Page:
Have you ever experienced the non-verbal “peer pressure” that seems to exist around food? For example, feeling pressured to take a piece of cake at a birthday party, even if you really aren’t a fan of cake. Or maybe you’ve had the experience of being a little embarrassed when your friend at dinner puts half her meal in a to-go box, meanwhile you ate your entire plate of spaghetti and meatballs (and practically licked the plate).
Where did this pressure come from?
First, you have to remember that we are social creatures. Eating birthday cake at a birthday party is obviously not strictly to serve the purpose of providing calories for survival - it’s a way of partaking in the celebration. It’s not a surprise, then, that we feel a little pressure to have a slice of cake.
Second, we’ve been raised with this belief that eating less is healthier, or even morally better. Most of us can probably understand that this isn’t actually true, but it definitely can take some rewiring in the brain to let go of this belief.
The truth is: fueling your body has nothing to do with how other people are fueling their body. By learning how to stay focused on what you need, you can reduce the influence this peer pressure has on your attitude toward what you’re eating.
Here are three tips that will help you do just that!
Practice evaluating (and honoring) your hunger and fullness.
Getting in touch with your hunger and fullness levels is a powerful way to monitor your own needs. The more you practice honoring both hunger and fullness, the more you become confident in your choice to stop eating or continue.
How can you do this? Use a hunger-fullness scale. 1 = painfully hungry, 5 = neutral, 10 = painfully full. By rating your hunger before a meal, and rating your fullness after, you can become more acquainted with what comfortable fullness means for you, and how much food it takes to get there.
Face your inner critic and diet mentality.
I’m just going to say it - if you’re worried about what other people are thinking about your food choices, it probably has nothing to do with them, and everything to do with your own attitudes toward your food choices. It takes internal work on your part to begin rewiring the brain.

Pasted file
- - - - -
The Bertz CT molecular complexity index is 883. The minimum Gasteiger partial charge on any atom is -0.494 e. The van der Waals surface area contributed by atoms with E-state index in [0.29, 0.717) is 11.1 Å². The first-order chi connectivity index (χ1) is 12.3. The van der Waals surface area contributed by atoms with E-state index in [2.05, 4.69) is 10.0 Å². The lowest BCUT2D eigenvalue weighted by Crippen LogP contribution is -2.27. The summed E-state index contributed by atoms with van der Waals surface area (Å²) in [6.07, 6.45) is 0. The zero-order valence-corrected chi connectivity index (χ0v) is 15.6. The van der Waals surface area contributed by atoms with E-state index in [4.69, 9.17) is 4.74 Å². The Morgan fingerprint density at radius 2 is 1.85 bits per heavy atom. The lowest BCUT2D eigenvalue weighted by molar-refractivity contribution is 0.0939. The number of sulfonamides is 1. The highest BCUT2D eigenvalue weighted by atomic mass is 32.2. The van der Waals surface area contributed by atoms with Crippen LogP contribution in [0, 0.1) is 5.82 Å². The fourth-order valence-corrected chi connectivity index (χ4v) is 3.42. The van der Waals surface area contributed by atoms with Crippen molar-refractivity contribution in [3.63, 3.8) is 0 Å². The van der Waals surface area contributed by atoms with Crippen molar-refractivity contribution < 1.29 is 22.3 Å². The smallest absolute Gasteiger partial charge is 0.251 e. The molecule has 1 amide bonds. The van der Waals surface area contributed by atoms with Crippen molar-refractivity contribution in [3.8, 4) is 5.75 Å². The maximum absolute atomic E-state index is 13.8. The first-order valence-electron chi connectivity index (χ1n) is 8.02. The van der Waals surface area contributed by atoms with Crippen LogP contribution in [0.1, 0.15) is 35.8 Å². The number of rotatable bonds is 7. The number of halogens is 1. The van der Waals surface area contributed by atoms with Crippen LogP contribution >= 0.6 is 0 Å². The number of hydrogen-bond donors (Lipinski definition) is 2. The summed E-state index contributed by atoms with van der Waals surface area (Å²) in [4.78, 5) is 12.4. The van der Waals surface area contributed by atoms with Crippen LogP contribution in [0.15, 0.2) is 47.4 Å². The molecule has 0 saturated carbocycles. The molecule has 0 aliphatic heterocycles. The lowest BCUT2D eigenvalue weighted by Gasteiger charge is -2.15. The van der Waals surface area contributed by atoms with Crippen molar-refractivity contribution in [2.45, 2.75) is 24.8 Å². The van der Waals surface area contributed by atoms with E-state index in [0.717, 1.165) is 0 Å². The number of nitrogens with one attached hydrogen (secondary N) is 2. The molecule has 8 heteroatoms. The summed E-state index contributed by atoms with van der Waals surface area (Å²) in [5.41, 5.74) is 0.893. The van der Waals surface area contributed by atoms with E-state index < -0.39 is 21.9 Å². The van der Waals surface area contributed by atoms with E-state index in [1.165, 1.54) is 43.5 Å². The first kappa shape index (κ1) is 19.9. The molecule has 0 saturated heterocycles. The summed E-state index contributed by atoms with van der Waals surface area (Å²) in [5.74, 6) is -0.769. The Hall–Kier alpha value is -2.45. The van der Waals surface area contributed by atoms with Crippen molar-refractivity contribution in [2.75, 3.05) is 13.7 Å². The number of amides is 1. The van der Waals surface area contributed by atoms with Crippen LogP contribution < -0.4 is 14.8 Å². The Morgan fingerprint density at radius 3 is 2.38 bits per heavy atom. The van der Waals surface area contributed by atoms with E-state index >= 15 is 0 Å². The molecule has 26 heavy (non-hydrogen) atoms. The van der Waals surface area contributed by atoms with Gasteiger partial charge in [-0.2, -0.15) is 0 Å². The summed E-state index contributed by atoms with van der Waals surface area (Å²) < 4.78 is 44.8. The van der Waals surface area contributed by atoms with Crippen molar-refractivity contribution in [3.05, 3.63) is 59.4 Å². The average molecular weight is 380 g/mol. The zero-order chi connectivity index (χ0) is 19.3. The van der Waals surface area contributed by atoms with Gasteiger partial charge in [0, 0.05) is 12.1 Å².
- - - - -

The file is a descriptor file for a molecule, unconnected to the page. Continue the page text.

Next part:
There are many books and podcasts out there that can support you on your journey to banish the inner food police for good (we love the Intuitive Eating Book, Intuitive Eating Workbook, Body Kindness, Gentle Nutrition), or you can seek support from an Intuitive Eating support group like the one we just started!
Remember that no one cares about what you’re eating as much as you think they do.
It’s very likely that you’ve never thought badly about a friend ate more than you. And truthfully, if you did have thoughts like that, it’s very likely that it was originating from diet mentality, not how you actually feel about the person. So why would you assume that people are watching your plate like a hawk?
Remind yourself that no one is probably overly concerned with what you’re eating, and enjoy your spaghetti. ;) Life is way too short to feel anxious or uncertain about your food choices.
If you do need more support, Kayla is a Certified Intuitive Eating Counselor and has several ways that you can plug in to get what you need. Check out these new offers (scroll down to Intuitive Eating offers) that are aimed at supporting you as you work on your relationship with food. If you have questions or are interested in working together 1:1 book a free intro call here.
Kayla Fitzgerald is a Registered Dietitian & Certified Intuitive Eating Counselor and founder of Endurance Nutrition located in Charleston, South Carolina. She works with clients from all over through 1:1 nutrition coaching, small group coaching, and online courses. Her goal is to help you fuel your body for whatever the day has in store whether it's a 100 mile race or getting through the work day.